by Jim Rickards, Daily Reckoning:
So many credit crises are brewing, it’s hard to keep track without a scorecard.
The mother of all credit crises is coming to China with over a quarter-trillion dollars owed by insolvent banks and state-owned enterprises, not to mention off-the-books liabilities of provincial governments, wealth management products and developers of white elephant infrastructure projects.
Then there’s the emerging-markets credit crisis, with Turkey and Argentina leading a parade of potentially bankrupt borrowers vulnerable to hot money capital outflows and a slowdown of growth in developing economies.
Close on their heels is the U.S. student loan debacle, with over $1.5 trillion in outstanding debts and default rates approaching 20%.
Now we’re facing a devastating wave of junk bond defaults. The next financial collapse, already on our radar screen, will quite possibly come from junk bonds.
Let’s unpack this…
Since the great financial crisis, extremely low interest rates allowed the total number of highly speculative corporate bonds, or “junk bonds,” to rise 58% — a record high.
Many businesses became highly leveraged as a result. There’s currently a total of about $3.7 trillion of junk bonds outstanding.
And when the next downturn comes, many corporations will be unable to service their debt. Defaults will spread throughout the system like a deadly contagion, and the damage will be enormous.
This is from a report by Mariarosa Verde, Moody’s senior credit officer:
This extended period of benign credit conditions has helped many weak, highly leveraged companies to avoid default… A number of very weak issuers are living on borrowed time while benign conditions last… These companies are poised to default when credit conditions eventually become more difficult… The record number of highly leveraged companies has set the stage for a particularly large wave of defaults when the next period of broad economic stress eventually arrives.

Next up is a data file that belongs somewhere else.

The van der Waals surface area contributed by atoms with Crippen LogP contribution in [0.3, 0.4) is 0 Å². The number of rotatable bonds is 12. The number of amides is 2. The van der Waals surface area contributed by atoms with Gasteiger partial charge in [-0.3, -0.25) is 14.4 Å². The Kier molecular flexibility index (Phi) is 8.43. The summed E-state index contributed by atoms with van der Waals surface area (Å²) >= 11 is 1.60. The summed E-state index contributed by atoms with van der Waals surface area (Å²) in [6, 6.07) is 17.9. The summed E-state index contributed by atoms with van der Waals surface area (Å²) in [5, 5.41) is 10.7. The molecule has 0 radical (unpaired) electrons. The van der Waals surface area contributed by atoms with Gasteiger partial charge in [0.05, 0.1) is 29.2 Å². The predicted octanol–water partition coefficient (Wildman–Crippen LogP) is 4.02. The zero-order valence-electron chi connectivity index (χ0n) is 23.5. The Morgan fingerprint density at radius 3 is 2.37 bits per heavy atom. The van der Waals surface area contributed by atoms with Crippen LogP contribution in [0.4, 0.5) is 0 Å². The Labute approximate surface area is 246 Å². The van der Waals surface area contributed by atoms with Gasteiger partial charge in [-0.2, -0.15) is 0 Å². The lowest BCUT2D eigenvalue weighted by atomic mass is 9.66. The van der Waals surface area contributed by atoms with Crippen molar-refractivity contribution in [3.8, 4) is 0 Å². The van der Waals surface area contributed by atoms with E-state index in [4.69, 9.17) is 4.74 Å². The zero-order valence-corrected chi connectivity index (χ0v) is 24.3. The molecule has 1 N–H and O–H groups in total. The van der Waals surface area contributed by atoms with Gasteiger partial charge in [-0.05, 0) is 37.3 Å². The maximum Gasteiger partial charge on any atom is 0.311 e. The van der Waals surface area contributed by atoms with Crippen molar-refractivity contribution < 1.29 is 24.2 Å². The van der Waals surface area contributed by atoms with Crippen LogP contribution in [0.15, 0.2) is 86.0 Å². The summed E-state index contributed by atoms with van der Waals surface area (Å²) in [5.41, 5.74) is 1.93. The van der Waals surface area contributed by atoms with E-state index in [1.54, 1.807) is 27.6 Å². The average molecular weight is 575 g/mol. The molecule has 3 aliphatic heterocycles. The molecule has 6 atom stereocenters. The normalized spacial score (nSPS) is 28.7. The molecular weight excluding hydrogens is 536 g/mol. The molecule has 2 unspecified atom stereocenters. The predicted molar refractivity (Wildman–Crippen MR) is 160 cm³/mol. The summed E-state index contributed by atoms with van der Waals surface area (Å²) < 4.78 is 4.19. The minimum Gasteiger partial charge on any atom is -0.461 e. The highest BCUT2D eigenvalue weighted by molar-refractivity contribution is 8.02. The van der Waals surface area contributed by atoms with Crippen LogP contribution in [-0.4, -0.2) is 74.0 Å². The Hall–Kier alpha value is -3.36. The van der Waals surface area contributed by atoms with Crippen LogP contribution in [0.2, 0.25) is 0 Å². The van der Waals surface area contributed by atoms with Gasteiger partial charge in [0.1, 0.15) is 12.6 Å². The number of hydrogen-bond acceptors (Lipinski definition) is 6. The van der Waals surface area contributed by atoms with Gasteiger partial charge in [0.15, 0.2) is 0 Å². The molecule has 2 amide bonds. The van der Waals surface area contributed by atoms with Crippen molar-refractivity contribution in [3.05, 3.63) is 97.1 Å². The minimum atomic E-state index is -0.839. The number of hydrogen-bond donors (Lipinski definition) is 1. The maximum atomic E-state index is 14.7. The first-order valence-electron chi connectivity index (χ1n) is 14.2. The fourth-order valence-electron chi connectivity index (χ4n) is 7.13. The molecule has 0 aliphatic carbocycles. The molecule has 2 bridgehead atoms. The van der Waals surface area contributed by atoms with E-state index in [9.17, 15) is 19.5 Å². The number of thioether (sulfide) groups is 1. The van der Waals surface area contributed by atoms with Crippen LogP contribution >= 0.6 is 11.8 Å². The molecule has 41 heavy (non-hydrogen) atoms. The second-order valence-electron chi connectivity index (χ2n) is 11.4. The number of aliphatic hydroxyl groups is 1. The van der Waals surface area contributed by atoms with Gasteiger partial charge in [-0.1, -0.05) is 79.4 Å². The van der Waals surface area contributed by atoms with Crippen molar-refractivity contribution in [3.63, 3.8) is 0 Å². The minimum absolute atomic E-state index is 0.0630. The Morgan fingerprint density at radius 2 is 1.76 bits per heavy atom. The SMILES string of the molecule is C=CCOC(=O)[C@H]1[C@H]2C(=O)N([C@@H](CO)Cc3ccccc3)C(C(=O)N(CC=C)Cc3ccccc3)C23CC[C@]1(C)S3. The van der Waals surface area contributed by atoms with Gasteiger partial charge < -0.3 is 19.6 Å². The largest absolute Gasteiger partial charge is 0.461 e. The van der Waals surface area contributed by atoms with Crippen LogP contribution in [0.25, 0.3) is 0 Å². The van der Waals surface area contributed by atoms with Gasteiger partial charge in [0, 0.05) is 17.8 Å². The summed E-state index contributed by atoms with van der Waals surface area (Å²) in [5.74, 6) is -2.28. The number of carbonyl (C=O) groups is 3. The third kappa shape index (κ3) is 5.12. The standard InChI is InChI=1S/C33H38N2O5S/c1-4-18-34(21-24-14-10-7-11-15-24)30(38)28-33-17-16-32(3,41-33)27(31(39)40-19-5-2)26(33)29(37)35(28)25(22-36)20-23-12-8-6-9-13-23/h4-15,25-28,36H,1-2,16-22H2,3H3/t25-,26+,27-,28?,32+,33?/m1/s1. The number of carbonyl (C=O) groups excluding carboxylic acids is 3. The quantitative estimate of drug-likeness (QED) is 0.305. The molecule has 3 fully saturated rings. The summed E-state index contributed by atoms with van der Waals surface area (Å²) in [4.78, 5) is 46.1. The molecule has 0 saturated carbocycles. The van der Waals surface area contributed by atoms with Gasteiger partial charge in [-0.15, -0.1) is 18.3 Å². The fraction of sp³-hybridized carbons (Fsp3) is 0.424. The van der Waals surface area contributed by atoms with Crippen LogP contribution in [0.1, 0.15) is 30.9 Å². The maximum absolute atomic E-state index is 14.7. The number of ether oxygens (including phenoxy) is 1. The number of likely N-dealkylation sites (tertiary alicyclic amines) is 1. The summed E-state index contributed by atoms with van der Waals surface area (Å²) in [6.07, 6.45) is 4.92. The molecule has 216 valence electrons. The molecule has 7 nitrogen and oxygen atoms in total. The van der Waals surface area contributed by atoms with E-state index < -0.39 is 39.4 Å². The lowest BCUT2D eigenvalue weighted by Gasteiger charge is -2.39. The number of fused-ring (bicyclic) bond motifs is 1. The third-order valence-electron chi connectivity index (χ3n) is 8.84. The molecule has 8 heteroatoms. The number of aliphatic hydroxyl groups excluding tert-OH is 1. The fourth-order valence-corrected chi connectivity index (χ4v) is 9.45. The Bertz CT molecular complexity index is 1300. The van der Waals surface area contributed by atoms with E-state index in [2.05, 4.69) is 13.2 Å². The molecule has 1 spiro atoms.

Many investors will be caught completely unprepared.
Each credit and liquidity crisis starts out differently and ends up the same. Each crisis begins with distress in a particular overborrowed sector and then spreads from sector to sector until the whole world is screaming, “I want my money back!”
The problem is that regulators are like generals fighting the last war. In 2008, the global financial crisis started in the U.S. mortgage market and spread quickly to the overleveraged banking sector.
Since then, mortgage lending standards have been tightened considerably and bank capital requirements have been raised steeply. Banks and mortgage lenders may be safer today, but the system is not.
Meanwhile the Fed is raising interest. It’s undertaking QE in reverse by reducing its balance sheet and contracting the base money supply. This is called quantitative tightening, or QT.
Credit conditions are already starting to affect the real economy. New cracks are appearing in emerging markets, as I mentioned. I also mentioned that student loan losses are skyrocketing. That stands in the way of household formation and geographic mobility for recent graduates.